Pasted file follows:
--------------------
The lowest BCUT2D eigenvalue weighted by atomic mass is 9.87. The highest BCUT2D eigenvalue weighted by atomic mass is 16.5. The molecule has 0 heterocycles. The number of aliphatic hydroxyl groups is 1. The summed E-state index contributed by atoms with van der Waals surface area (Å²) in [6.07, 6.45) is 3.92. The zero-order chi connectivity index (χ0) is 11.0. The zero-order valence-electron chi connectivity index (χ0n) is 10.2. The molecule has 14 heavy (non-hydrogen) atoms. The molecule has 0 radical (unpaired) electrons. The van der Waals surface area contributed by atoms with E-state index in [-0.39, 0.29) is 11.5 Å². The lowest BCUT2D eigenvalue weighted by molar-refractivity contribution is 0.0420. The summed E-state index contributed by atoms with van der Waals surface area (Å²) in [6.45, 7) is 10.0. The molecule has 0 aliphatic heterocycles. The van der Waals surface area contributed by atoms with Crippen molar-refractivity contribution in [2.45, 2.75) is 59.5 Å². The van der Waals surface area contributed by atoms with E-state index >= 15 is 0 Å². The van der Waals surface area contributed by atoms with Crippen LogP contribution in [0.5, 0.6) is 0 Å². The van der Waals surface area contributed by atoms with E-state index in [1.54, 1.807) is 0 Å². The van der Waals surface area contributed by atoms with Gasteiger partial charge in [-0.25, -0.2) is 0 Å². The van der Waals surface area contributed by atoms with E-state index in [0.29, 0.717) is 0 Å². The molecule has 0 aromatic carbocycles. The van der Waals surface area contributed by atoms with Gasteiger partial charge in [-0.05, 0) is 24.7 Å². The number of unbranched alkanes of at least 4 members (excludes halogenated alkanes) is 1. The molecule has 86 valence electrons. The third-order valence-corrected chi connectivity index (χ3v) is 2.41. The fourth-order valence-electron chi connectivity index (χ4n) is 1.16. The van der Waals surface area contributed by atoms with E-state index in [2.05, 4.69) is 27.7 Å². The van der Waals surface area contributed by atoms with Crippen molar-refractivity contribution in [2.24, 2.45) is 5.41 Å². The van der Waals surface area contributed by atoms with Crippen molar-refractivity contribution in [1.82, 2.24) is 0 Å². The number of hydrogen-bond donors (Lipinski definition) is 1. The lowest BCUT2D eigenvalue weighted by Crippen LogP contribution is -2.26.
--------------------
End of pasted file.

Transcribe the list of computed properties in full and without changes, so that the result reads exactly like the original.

The lowest BCUT2D eigenvalue weighted by atomic mass is 9.87. The highest BCUT2D eigenvalue weighted by atomic mass is 16.5. The molecule has 0 heterocycles. The number of aliphatic hydroxyl groups is 1. The summed E-state index contributed by atoms with van der Waals surface area (Å²) in [6.07, 6.45) is 3.92. The zero-order chi connectivity index (χ0) is 11.0. The zero-order valence-electron chi connectivity index (χ0n) is 10.2. The molecule has 14 heavy (non-hydrogen) atoms. The molecule has 0 radical (unpaired) electrons. The van der Waals surface area contributed by atoms with E-state index in [-0.39, 0.29) is 11.5 Å². The lowest BCUT2D eigenvalue weighted by molar-refractivity contribution is 0.0420. The summed E-state index contributed by atoms with van der Waals surface area (Å²) in [6.45, 7) is 10.0. The molecule has 0 aliphatic heterocycles. The van der Waals surface area contributed by atoms with Crippen molar-refractivity contribution in [2.45, 2.75) is 59.5 Å². The van der Waals surface area contributed by atoms with E-state index >= 15 is 0 Å². The van der Waals surface area contributed by atoms with Crippen LogP contribution in [0.5, 0.6) is 0 Å². The van der Waals surface area contributed by atoms with E-state index in [1.54, 1.807) is 0 Å². The van der Waals surface area contributed by atoms with Gasteiger partial charge in [-0.25, -0.2) is 0 Å². The van der Waals surface area contributed by atoms with E-state index in [0.29, 0.717) is 0 Å². The molecule has 0 aromatic carbocycles. The van der Waals surface area contributed by atoms with Gasteiger partial charge in [-0.05, 0) is 24.7 Å². The number of unbranched alkanes of at least 4 members (excludes halogenated alkanes) is 1. The molecule has 86 valence electrons. The third-order valence-corrected chi connectivity index (χ3v) is 2.41. The fourth-order valence-electron chi connectivity index (χ4n) is 1.16. The van der Waals surface area contributed by atoms with E-state index in [2.05, 4.69) is 27.7 Å². The van der Waals surface area contributed by atoms with Crippen molar-refractivity contribution in [2.24, 2.45) is 5.41 Å². The van der Waals surface area contributed by atoms with Crippen molar-refractivity contribution in [1.82, 2.24) is 0 Å². The number of hydrogen-bond donors (Lipinski definition) is 1. The lowest BCUT2D eigenvalue weighted by Crippen LogP contribution is -2.26.